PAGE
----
How to Stream Pro Cycling Events in the United States

It’s about that time again to get together with your fellow cycling enthusiasts for the biggest pro cycling events of the season. Too bad these events take place halfway across the world, though, because that means you’ll have to find a live stream of your favorite races.

Want to get in on the pro cycling action without paying for a plane ticket? Here’s how to watch 5 of the world’s greatest pro cycling races live and from the comfort of your couch.

1. How to Stream the Tour de France

NBC Sports Gold - Cycling Pass Schedule

NBC Sports Gold – Cycling Pass Schedule

Every July, cycling fans gear up for the most prestigious and well-known ride in the world — the Tour de France. 21 days long and with a party at almost every bend, you’re missing out if you aren’t at the race itself. But with these channels’ live coverage of the entire race, you’ll feel like you’re right in the action.

If you’re located in the US, you can watch the Tour de France on:

  • NBCSports Gold for $50 per year
  • Fubo.tv subscription for $56.98 per month
  • FloSports’ FloBikes for around $155 per month
  • Hulu Live TV for $44.99 per month
  • PlayStation Vue at $49.99 per month
  • DirecTV Now for $50 per month
  • Sling TV for $15 per month
  • YTV for $49.99 per month

Seeing as this is arguably the most popular race in the world, you can also watch the TDF with an NBCSports regular cable package. The channel comes for free and offers live coverage, post-race discussions and highlights, and daily commentary from some of the cycling worlds’ best-known critics.

The official Tour de France tracker, the Tour Tracker app, and the Cyclingoo app also offer free post-race coverage in your smartphone or tablet.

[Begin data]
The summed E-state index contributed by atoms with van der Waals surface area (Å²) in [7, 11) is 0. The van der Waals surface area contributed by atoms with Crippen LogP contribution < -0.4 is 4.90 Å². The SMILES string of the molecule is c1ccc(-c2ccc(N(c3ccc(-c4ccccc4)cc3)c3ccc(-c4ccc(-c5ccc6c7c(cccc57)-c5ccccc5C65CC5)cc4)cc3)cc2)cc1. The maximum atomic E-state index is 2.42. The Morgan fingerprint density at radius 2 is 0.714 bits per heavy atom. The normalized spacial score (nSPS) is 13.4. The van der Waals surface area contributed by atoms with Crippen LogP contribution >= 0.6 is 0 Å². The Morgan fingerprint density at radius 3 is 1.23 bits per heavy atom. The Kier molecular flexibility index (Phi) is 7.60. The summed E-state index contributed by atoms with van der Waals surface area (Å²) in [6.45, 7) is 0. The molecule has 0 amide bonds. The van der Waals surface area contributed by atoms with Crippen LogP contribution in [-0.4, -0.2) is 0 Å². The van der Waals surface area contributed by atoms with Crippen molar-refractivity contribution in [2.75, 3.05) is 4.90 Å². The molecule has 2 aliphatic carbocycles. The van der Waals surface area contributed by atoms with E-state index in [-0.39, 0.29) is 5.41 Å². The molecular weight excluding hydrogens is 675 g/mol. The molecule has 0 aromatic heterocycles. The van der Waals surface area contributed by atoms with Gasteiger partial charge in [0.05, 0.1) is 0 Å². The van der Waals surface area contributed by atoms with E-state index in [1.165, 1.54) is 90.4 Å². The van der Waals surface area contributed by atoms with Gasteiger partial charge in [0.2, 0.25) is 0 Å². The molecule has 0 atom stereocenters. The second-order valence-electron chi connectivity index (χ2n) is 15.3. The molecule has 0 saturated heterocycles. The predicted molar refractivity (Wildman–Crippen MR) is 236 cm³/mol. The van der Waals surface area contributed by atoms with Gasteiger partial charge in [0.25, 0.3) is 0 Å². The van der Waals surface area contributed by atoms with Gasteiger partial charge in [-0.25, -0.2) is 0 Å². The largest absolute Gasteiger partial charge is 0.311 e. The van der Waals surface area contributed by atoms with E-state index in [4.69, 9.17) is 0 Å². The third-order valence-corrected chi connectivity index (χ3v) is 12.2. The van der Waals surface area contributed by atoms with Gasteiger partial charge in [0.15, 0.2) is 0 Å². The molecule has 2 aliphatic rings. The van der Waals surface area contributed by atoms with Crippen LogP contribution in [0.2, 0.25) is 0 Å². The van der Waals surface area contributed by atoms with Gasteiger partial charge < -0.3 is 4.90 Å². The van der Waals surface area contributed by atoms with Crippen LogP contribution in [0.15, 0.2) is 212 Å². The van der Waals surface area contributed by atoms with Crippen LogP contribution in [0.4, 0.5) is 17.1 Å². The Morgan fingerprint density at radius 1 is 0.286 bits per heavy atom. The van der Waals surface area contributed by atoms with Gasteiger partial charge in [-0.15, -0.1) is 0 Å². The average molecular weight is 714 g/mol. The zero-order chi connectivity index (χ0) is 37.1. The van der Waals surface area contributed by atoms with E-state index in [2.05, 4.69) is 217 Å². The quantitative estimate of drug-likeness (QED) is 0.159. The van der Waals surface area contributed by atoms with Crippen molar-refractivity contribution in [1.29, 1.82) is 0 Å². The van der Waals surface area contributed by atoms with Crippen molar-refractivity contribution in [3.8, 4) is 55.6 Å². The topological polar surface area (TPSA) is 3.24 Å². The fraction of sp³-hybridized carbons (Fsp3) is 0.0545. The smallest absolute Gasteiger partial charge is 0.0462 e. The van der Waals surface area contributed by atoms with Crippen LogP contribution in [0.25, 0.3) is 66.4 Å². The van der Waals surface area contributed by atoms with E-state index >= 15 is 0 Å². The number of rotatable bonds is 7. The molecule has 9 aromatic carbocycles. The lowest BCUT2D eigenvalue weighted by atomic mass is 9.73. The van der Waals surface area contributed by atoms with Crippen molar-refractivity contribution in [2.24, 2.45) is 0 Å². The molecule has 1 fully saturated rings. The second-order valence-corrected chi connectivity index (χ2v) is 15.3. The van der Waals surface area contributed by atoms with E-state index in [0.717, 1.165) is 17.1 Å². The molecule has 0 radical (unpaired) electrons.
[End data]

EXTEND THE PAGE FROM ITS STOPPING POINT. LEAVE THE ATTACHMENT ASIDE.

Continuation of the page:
2. How to Stream the Giro d’Italio

Taking place in Italy during May, this 21-day race is one of the three grand tours as part of the UCI World Tour. Though some may call the Giro d’Italio a training ride for the TDF, we think it’s a pretty incredible race in its own right. That’s why millions of cycling enthusiasts scramble to find live coverage of this event each year.

One of the best sources for live streaming the Giro d’Italio is BeIN Sports, which is accessible in more than 15 countries including the US and only costs $10 per month. FloBikes’ Sports channel and FuboTV also offer live coverage of this race. You can even sign up for a full week free trial on FuboTV, which allows you to stream 80+ cycling channels on multiple devices.

If you’re lucky enough to be in Italy during the race, you can stream it free on Italian broadcasting station, Rai, and its associated application, RaiSport+.

But if you can’t catch the race live, no worries because the Giro d’Italia smartphone app is available for free and will ping you with all the important breaking race news. Similarly, the Cyclingoo and Tour Tracker apps offer post-race coverage and daily highlights.

3. How to Stream the Vuelta a Espana